Britain's National Health Service is no longer in the business of saving lives. The British agency tasked with deciding which treatments the government will cover just ruled that if a life-saving drug costs too much, it shouldn't be prescribed - even if it's the only treatment option.For those familiar with the British agency - disingenuously called the National Institute for Health and Clinical Excellence (NICE) - the announcement wasn't surprising. Since its creation in 1999, NICE has been used as a tool for denying cutting-edge medicines to countless patients.

Just a few weeks ago, for example, NICE determined that four breakthrough kidney cancer drugs were too expensive for the British government to cover. And last year, NICE ruled that two treatments for the eye condition macular degeneration were too pricey. While deliberating over the details of that decision, as many as 10,000 patients with the condition may have gone blind.

Despite these horror stories, Congress is trying to create a similar agency right here in the United States. In August, Senators Max Baucus (D-Mont.) and Kent Conrad (D-N.D.) introduced the Comparative Effectiveness Research Act of 2008. It would create a new government body to evaluate the relative effectiveness of different medical treatments.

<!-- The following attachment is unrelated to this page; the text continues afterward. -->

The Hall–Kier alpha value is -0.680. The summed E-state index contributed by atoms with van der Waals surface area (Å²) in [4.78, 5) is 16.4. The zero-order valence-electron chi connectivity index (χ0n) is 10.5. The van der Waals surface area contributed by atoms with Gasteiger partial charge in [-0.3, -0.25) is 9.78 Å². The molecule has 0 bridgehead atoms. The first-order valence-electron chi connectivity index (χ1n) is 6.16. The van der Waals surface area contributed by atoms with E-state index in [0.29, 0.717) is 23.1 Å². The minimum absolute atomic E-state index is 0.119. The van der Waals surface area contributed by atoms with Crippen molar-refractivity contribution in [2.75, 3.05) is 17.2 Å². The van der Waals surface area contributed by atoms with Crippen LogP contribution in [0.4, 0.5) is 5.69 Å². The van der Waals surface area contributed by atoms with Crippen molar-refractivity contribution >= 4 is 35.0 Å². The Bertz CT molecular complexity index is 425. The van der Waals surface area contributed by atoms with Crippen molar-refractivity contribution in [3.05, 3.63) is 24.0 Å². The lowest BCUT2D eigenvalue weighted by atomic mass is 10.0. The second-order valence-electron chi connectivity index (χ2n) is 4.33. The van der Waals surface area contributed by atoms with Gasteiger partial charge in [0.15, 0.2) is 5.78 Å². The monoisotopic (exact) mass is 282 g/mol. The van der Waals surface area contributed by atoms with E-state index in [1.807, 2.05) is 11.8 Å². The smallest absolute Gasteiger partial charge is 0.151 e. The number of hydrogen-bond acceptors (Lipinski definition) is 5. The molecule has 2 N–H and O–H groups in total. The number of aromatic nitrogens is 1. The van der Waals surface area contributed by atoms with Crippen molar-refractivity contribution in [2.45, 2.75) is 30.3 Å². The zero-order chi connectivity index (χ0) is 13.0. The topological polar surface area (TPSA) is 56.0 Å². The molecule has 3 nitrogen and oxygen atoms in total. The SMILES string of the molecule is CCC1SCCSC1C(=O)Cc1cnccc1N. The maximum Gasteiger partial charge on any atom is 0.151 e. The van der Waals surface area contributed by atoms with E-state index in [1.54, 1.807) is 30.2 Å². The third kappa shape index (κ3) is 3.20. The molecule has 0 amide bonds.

While conducting side-by-side comparisons of various treatments sounds like a worthwhile endeavor, it will almost certainly be abused for the purposes of saving the government money. When healthcare is financed with the government's finite resources, the government has an interest in cutting corners wherever it can.

That's why Britain is willing to sacrifice lives if medical treatment comes with too high a price tag. Considering that the U.S. government foots more than half the nation's healthcare bill (thanks to Medicare, Medicaid, and other programs), it's all but certain that any U.S. agency tasked comparing medical treatment would eventually have a similar mandate.

Britain's healthcare injustices are atrocious and unnecessary. A nation that refuses to protect the lives of its citizens is not worthy of emulation by the United States. With any luck, U.S. law-makers will come to realize this before it's too late. If they don't, American patients will be much worse off.

Peter J. Pitts is President of the Center for Medicine in the Public Interest and a former FDA Associate Commissioner.

comments powered by Disqus